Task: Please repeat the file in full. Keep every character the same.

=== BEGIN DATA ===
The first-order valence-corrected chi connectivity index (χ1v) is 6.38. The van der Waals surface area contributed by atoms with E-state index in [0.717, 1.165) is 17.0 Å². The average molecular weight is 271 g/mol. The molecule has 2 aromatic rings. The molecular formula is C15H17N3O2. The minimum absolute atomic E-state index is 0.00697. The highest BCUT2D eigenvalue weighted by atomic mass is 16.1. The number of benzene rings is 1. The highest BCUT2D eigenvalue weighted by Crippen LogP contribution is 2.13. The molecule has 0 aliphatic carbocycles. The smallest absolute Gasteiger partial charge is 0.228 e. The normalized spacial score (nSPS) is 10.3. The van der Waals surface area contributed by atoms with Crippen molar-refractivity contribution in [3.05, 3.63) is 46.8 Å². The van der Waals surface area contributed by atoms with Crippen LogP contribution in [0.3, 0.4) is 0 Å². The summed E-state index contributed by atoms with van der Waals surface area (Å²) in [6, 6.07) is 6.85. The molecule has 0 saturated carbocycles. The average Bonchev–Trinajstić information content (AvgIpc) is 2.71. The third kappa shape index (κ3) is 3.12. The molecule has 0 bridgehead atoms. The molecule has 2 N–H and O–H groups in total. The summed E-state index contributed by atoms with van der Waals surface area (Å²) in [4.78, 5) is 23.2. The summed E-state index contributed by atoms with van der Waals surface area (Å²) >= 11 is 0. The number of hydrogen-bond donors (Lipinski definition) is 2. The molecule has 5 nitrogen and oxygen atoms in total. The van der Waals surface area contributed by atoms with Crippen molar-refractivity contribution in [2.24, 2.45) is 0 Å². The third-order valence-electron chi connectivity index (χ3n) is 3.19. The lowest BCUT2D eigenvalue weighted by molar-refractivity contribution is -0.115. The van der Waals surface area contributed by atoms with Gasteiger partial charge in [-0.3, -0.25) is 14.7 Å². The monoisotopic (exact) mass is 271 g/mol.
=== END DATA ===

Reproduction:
The first-order valence-corrected chi connectivity index (χ1v) is 6.38. The van der Waals surface area contributed by atoms with E-state index in [0.717, 1.165) is 17.0 Å². The average molecular weight is 271 g/mol. The molecule has 2 aromatic rings. The molecular formula is C15H17N3O2. The minimum absolute atomic E-state index is 0.00697. The highest BCUT2D eigenvalue weighted by atomic mass is 16.1. The number of benzene rings is 1. The highest BCUT2D eigenvalue weighted by Crippen LogP contribution is 2.13. The molecule has 0 aliphatic carbocycles. The smallest absolute Gasteiger partial charge is 0.228 e. The normalized spacial score (nSPS) is 10.3. The van der Waals surface area contributed by atoms with Crippen molar-refractivity contribution in [3.05, 3.63) is 46.8 Å². The van der Waals surface area contributed by atoms with Crippen LogP contribution in [0.3, 0.4) is 0 Å². The summed E-state index contributed by atoms with van der Waals surface area (Å²) in [6, 6.07) is 6.85. The molecule has 0 saturated carbocycles. The average Bonchev–Trinajstić information content (AvgIpc) is 2.71. The third kappa shape index (κ3) is 3.12. The molecule has 0 bridgehead atoms. The molecule has 2 N–H and O–H groups in total. The summed E-state index contributed by atoms with van der Waals surface area (Å²) in [4.78, 5) is 23.2. The summed E-state index contributed by atoms with van der Waals surface area (Å²) >= 11 is 0. The number of hydrogen-bond donors (Lipinski definition) is 2. The molecule has 5 nitrogen and oxygen atoms in total. The van der Waals surface area contributed by atoms with Crippen molar-refractivity contribution in [2.24, 2.45) is 0 Å². The third-order valence-electron chi connectivity index (χ3n) is 3.19. The lowest BCUT2D eigenvalue weighted by molar-refractivity contribution is -0.115. The van der Waals surface area contributed by atoms with Gasteiger partial charge in [-0.3, -0.25) is 14.7 Å². The monoisotopic (exact) mass is 271 g/mol.